A surge in suspicious tax filings this year has highlighted how difficult it is for tax preparation companies and tax authorities to keep up with tax criminals, who are growing ever more sophisticated.
For some taxpayers, the fraud raises concerns about how much they should do to protect themselves as they prepare and file their returns. Some readers have written in with questions about how safe it is to file and what they should do if they are victims.
I tackled some of them here.
I use TurboTax desktop software. Am I safe?
People who use TurboTax’s desktop software don’t have to create online accounts, and therefore don’t face the same threat that Web customers face of having their accounts taken over by identity thieves looking to access prior years’ tax returns. Instead, desktop customers prepare and store their returns on their computers and submit them by printing them out and mailing them or by filing electronically.
Intuit says it “securely stores and encrypts” tax returns when it transmits them to the IRS. Chester Wisniewski, a senior security adviser for Sophos, a security software vendor, says that transmission is typically pretty secure and difficult to hack. Those taxpayers are still vulnerable to the more traditional form of tax-related identity theft, however, since criminals who may have accessed their personal information somewhere else can still use it to file fraudulent tax returns and steal their refunds.
Should I change my password?
Probably. Some of the fraudsters filing phony tax returns through TurboTax this year did so by taking over accounts held by existing TurboTax customers after figuring out customers’ usernames and passwords. Some of those thieves may have tested out usernames and passwords that may have been leaked from other Web sites.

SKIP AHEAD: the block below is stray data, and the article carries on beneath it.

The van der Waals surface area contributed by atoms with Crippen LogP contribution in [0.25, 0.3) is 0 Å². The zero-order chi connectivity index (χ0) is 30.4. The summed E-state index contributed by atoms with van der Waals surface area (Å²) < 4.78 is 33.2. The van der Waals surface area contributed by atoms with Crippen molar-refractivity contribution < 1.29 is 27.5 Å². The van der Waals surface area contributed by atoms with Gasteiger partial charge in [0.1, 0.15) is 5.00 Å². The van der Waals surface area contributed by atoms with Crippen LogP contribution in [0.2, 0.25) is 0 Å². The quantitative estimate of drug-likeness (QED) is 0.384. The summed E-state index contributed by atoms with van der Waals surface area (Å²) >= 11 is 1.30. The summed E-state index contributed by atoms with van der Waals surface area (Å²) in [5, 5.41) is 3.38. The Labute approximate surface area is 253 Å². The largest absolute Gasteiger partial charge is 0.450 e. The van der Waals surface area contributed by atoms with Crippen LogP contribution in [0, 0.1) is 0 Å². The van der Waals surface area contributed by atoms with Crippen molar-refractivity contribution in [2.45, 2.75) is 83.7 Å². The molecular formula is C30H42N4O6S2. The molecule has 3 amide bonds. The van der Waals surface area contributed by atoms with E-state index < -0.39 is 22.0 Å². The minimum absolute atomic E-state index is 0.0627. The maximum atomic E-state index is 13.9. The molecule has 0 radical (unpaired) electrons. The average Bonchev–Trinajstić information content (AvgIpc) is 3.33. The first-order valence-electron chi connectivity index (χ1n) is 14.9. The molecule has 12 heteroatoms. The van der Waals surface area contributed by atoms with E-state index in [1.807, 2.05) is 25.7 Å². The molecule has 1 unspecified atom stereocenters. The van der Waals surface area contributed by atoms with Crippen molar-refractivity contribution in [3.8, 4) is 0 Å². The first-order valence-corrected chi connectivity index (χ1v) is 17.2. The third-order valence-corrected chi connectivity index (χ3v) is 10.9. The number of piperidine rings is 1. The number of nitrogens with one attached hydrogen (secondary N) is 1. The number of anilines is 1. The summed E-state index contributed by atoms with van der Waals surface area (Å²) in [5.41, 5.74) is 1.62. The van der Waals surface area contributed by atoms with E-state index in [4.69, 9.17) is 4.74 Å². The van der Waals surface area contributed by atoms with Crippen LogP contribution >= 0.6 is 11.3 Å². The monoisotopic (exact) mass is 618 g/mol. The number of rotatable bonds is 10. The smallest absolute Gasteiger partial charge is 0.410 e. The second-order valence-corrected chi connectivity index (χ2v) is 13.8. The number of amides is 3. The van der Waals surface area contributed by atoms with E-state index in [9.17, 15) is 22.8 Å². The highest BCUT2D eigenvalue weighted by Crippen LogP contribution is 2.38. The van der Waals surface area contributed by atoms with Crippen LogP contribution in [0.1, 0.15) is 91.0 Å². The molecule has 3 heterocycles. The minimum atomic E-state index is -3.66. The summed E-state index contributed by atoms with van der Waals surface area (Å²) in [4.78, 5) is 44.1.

If you use the same username and password on more than one site, you should take advantage of TurboTax’s “reset” option, which lets customers change their usernames and passwords. If changing all of the passwords on all of your accounts seems like a bit much, start by changing them on your financial accounts, Wisniewski says. “The key is that it’s not the same as everywhere else,” he says. And even if you aren’t repeating passwords, it would be a good idea to make sure the password is secure by including a mixture of numbers, letters and symbols, he says.
Can I clear my data from TurboTax’s Web site?
No. Some people who are worried about having their accounts hacked may be wondering if they can wipe their online accounts clean. But Intuit says it’s required by law to store tax returns online for at least five years after it is transmitted to the IRS and that customers cannot clear out their accounts.
For its part, Intuit has rolled out new security measures this tax season to make it harder for criminals to break into customers’ accounts, such as multi-factor authentication, which requires customers to enter a code sent to their e-mails or phones when they log in from a new computer, tablet or smartphone. Customers who can’t remember their passwords need to verify their identities by answering questions about their credit history. And Intuit spokeswoman Julie Miller says the company is thinking about requiring people to verify their e-mail and phone numbers when they create an account, making it easier to confirm their identity later on.
What should I do if my tax refund was stolen?
Report the fraud to the IRS, which will launch an investigation to help determine your identity and issue your refund. Be patient, however, since most cases take at least six months to be resolved. You can also file a claim with the Federal Trade Commission and report the fraud to your local police department.
Identity theft experts recommend checking your credit report and creating an alert with the three major credit reporting agencies so that you can be notified if someone tries to take out a loan with your Social Security number. (You can access three free credit reports a year on AnnualCreditReport.com.) That vigilance shouldn’t stop this year, either. Criminals often continue to trade personal information on the black market, which means attempts to steal refunds or to open fraudulent credit cards can happen years from now.
Still have questions? Send me a line at firstname.lastname@example.org.